5. This firm, a litigation powerhouse, boasts an “eclectic group” of attorneys, with a “mix of personalities.”
The Career Center is constantly being updated with responses from users and the latest news from the legal markets. Unlike many other resources, it’s dynamic, not static.
Some recent highlights from the Career Center’s firm snapshots, after the jump.
We received over 1300 responses to last week’s Career Center survey on how lawyers feel about their careers in light of the recession. Despite economists’ encouraging words about the light at the end of the tunnel, respondents across the country remain deeply concerned for themselves and the legal industry as a whole. Although the economy has pulled out of its tailspin, recovering financial institutions and businesses are no longer generating the same level of legal work they once did, making it extremely difficult for major corporate law firms to stage their own comebacks. With business stagnating, several major law firms have gone out of business , and waves of layoffs have left thousands of big firm attorneys without jobs and countless others thinking they could be cut next. Check out the Career Center, powered by Lateral Link, for more on which firms are starting to recover from the downturn and which firms continue to struggle.
Ed. note: The Asia Chronicles column is authored by Kinney Recruiting. Kinney has made more placements of U.S. associates, counsels and partners in Asia than any other recruiting firm in each of the past seven years. You can reach them by email: firstname.lastname@example.org.
It’s that time of year again when JDs are starting to apply for 2L summer jobs and 2L summers are deciding which practice area to focus on.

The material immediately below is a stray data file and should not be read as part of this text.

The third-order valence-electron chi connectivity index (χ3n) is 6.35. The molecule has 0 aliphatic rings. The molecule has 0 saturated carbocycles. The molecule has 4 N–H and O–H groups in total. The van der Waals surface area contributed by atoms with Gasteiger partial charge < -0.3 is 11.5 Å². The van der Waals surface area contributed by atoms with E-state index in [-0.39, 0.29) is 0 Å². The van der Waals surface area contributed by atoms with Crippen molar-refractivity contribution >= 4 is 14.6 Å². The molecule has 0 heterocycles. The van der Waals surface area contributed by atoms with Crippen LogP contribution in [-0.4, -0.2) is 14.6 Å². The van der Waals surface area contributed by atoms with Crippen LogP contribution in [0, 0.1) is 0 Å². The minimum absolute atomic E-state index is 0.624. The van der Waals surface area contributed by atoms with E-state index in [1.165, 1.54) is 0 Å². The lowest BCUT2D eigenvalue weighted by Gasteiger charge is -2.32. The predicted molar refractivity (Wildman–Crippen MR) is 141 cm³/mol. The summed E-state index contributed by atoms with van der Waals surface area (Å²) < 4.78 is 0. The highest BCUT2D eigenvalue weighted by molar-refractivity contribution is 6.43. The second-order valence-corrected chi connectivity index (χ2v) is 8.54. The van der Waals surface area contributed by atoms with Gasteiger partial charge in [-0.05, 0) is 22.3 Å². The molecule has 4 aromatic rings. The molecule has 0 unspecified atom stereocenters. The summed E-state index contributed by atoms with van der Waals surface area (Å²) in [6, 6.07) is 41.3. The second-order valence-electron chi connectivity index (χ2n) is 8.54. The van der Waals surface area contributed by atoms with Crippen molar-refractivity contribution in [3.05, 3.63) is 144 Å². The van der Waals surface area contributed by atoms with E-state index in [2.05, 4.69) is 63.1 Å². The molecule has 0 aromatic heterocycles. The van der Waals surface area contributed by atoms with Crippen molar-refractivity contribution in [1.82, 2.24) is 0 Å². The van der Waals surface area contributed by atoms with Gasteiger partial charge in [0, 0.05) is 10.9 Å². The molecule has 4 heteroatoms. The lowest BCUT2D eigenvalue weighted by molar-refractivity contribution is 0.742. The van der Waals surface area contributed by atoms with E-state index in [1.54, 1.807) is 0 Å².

For those JDs with an interest in potentially lateraling to or transferring to Asia in the future, please feel free to reach out to Kinney for advice on firm choices, interviewing and practice choices, relating to future marketability in Asia, or for a general discussion on your particular Asia markets of interest. This is of course a free of cost service for those who some years in the future may be our future industry contacts or perhaps even clients.
For some years now Kinney’s Asia head, Evan Jowers, has been formally advising Harvard Law students with such questions, as the Asia expert in Harvard Law’s “Ask The Experts Market Program” each summer and fall, with podcasts and scheduled phone calls. This has been an enjoyable and productive experience for all involved.
Whether you’re fresh off the bar exam or hitting your stride after hanging a shingle a few years ago, one thing’s for certain: independent attorneys who start a solo or small-law practice live with a certain amount of stress.
Non-attorneys would think the stress comes from preparing for a big trial, deposing a hostile witness, or crafting the perfect contract for a picky client.
But that’s nothing compared to the constant, nagging, real-life kind, the kind you get from the day-to-day grind of being a law-abiding attorney.
Connecticut plaintiffs-side boutique litigation firm (12 lawyers) seeks full-time associate with 2-4 years litigation experience, top tier undergraduate and law school education. Journal or clerkship experience a plus; highest ethical standards and strong work ethic required. Familiarity with Connecticut state court legal practice is preferred, but not required.
The firm handles sophisticated, high-end cases for plaintiffs, including individuals and businesses with significant claims in a wide array of matters. Our cases often have important public policy implications, and are litigated in state and federal courts throughout Connecticut. Representative areas of practice include medical malpractice, catastrophic personal injury, business torts, deceptive trade practices and other complex commercial litigation, and products liability.
Additional information can be located on our website, at www.sgtlaw.com.